Es sei aber nicht daran gedacht und auch nicht möglich, die Produktion kurzfristig stark zu erhöhen. „Wir wollen die Menge nicht über Nacht verdoppeln oder verdreifachen, sondern organisch wachsen“, fügteBrackhinzu. Die Qualität des Wermuts habe Vorrang und setze gewisse Wachstumsgrenzen. Ideen für neue Produkte und spezielle Editionen gebe es gleichwohl schon. DerWermut-Marktsei noch lange nicht „ausgereizt“.
THE SINGLETON The Singleton
This trio of single malts – Dufftown, Glen Ord and Glendullan – has given Diageo a top five brand.
SPEYSIDE SINGLE MALT SCOTCH WHISKY
The Singletonis actually a threesome of single malts each with a growing family of expressions around a core 12-year-old. First was Singleton of Glen Ord, Diageo’s‘green grassy’ malt from theBlack Islewhich was reserved forAsia. Then came twoSpeysiders–The Singleton of Glendullan(fruity, grassy) for theUSandCanada, andThe Singleton of Dufftown(nutty, spicy), which was kept just forEurope.Today all three are available globally in a bid to become the world’s number one single malt brand.
In each case withThe Singleton of Glendullan, DufftownandGlen Ord,the range has been expanded with older expressions and those with no age statement at all. Examples includeDufftown’s Spey Cascade,Tailfire and Sunray,andGlendullan’s Master’s Artthat is finished inMuscatcasks.
Described as a‘recruitment malt’,The Singletonhas become the key driver inDiageo’ssingle malt portfolio, flanked by‘discovery malts’like Taliskerand Oban,and‘prestige malts’likeMortlachand theannual Special Releasesrange.
THE SINGLETON HISTORY
For a giant with such prominent brands,Diageois not used to playing catch-up to its smaller rivals, but that is what has happened with single malts.
With a view to redressing the balance,The Singleton rangewas launched in2006,starting withGlen Ord, followed byGlendullanandDufftown12 months later. The brand’s success led to a major expansion atGlen Ordin 2014that doubled capacity to 10 million LPA (litres of alcohol per annum).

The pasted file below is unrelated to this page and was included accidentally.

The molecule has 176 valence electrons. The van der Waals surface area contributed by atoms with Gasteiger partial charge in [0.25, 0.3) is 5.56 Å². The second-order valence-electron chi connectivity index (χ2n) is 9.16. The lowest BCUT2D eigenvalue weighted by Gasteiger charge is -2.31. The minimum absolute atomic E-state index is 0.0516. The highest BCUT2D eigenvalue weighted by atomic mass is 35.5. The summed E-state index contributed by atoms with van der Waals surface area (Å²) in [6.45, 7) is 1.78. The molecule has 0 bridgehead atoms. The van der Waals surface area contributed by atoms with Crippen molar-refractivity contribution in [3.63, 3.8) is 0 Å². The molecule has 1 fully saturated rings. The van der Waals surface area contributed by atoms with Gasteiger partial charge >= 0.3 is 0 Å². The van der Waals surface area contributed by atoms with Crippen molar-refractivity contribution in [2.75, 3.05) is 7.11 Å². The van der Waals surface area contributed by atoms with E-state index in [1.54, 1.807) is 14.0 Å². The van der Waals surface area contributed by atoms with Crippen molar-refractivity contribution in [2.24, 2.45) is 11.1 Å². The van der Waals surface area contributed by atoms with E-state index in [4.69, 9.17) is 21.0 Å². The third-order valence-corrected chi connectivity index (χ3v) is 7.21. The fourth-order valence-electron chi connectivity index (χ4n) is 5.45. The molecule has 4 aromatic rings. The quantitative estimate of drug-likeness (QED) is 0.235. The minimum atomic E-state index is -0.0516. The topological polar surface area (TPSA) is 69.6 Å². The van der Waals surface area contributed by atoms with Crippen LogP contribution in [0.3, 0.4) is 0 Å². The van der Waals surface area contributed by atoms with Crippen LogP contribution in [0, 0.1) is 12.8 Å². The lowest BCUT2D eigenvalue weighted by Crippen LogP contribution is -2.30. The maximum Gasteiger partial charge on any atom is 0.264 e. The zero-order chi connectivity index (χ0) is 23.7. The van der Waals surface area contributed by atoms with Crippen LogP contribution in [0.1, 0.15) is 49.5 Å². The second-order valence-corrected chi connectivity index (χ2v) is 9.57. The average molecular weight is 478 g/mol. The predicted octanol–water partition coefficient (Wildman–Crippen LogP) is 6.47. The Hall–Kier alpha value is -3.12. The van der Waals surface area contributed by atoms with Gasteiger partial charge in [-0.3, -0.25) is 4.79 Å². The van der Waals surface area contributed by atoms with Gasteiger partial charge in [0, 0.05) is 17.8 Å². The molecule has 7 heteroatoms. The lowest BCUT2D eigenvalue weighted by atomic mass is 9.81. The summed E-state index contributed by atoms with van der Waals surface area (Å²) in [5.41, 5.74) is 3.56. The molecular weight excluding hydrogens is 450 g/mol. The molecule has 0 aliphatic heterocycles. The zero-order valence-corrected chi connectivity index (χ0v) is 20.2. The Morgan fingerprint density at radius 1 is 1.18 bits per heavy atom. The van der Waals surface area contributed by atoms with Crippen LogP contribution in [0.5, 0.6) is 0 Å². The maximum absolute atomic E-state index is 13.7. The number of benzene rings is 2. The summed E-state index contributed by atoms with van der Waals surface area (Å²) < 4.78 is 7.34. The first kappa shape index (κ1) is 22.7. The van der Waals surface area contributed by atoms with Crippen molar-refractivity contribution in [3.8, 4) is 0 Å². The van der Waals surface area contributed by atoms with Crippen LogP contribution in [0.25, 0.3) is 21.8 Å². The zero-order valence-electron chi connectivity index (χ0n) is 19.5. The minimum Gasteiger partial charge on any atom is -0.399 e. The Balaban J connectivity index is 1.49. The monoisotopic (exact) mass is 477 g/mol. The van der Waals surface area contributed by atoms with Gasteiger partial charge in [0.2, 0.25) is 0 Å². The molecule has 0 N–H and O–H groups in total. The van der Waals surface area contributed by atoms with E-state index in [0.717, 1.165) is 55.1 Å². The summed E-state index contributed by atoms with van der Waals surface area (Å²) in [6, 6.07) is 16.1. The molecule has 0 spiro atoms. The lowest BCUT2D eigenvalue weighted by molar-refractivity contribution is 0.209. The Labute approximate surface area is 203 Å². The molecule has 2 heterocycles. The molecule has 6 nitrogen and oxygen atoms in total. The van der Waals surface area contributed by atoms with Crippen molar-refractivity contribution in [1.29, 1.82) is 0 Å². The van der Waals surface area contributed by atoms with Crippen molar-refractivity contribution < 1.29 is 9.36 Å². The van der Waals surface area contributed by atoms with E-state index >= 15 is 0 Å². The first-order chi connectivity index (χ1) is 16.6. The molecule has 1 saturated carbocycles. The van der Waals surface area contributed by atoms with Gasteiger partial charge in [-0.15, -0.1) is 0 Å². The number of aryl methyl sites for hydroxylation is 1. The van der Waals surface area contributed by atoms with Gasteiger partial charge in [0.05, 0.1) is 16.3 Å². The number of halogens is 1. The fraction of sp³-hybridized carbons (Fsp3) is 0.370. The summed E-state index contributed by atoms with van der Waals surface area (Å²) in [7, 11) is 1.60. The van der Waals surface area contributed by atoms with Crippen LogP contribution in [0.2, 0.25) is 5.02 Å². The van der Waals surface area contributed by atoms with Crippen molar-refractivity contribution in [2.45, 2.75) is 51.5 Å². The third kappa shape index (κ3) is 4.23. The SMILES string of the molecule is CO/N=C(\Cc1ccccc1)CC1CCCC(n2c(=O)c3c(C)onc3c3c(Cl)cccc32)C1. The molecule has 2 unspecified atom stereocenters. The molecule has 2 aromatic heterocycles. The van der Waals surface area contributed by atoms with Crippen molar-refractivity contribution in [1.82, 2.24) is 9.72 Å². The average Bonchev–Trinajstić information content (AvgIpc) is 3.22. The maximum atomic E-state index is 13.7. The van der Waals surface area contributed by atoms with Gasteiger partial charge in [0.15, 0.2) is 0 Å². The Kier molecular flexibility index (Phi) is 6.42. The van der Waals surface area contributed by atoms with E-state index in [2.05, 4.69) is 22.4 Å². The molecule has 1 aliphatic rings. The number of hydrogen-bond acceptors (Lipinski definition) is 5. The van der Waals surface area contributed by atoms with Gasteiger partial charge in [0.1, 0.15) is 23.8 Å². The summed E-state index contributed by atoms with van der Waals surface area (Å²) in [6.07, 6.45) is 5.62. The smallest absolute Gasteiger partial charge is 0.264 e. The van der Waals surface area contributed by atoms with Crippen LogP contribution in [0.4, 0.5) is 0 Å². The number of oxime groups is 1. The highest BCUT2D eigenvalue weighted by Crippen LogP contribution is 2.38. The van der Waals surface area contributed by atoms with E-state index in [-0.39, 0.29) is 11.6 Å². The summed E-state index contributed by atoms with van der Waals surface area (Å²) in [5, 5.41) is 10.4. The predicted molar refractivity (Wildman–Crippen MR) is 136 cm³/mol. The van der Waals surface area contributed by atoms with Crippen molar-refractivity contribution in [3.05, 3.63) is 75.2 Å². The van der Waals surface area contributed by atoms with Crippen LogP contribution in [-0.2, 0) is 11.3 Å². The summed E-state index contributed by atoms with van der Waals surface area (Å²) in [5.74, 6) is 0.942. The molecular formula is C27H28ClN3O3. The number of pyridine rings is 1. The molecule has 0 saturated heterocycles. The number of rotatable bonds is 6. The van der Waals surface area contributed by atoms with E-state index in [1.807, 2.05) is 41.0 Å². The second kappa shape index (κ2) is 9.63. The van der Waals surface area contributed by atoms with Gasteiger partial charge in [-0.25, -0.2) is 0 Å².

In the same year,Diageolaunched The Singleton of Dufftown Tailfire and Sunray – the first twoNASexpressions in the brand’s portfolio.
By2015 Diageorevealed plans to grow The Singletonas a single malt brand in its own right, to take on the might ofThe GlenlivetandGlenfiddichwhich jointly held the title of world’s biggest malt brand.
DIAGEO’S 2018 SPECIAL RELEASES REVEALED
Diageo has revealed the first nine bottlings in its 2018 Special Releases, which for the first year since its launch does not feature Brora or Port Ellen.
Diageo Special Releases 2018
Sneak preview: Diageo’s 2018 Special Releases will not be released until this autumn
The annual whisky collection is a selection of limited edition whiskies from distilleries within the Diageo portfolio, often comprising rare and old liquid from lesser-known and closed sites.
However for the first time since the collection launched in 2001, Port Ellen and Brora will not appear in the range, instead rare expressions from both distilleries will be available for purchase ‘as annual bottlings outside of the collection’.
Donald Colville, Diageo’s global malts ambassador, said the decision to remove the two Special Releases stalwarts follows plans to re-open both distilleries in 2020.
He said: ‘The thing with Port Ellen and Brora is we are removing them from the collection, but they will be given their own place, and will be individually released in about a year.
‘We’re bringing them in line with the announcement of the reopening of the distilleries; we felt it was time to give them their own place to be highlighted.
‘You’ll still see releases on a potentially annual basis, but now it will give us the opportunity to pick and choose what to release, so we can be more protective over these diminishing stocks.’
The 2018 Special Releases features eight single malt whiskies, plus a 48-year-old grain whisky from Carsebridge distillery, which closed in 1983 and was subsequently demolished.
Among the single malts are a 21-year-old Oban matured in refill European oak butts – a departure from the ex-Bourbon casks usually used, a 28-year-old Pittyvaich which closed in 1993, and a 14-year-old Singleton of Glen Ord, which Colville describes as using a ‘very special and experimental maturation process’.
He said: ‘We are keeping details of The Singleton of Glen Ord under wraps for now, but I can say it’s been through five different casks, so it’s very unique and special, and has given our blenders the chance to try new things.’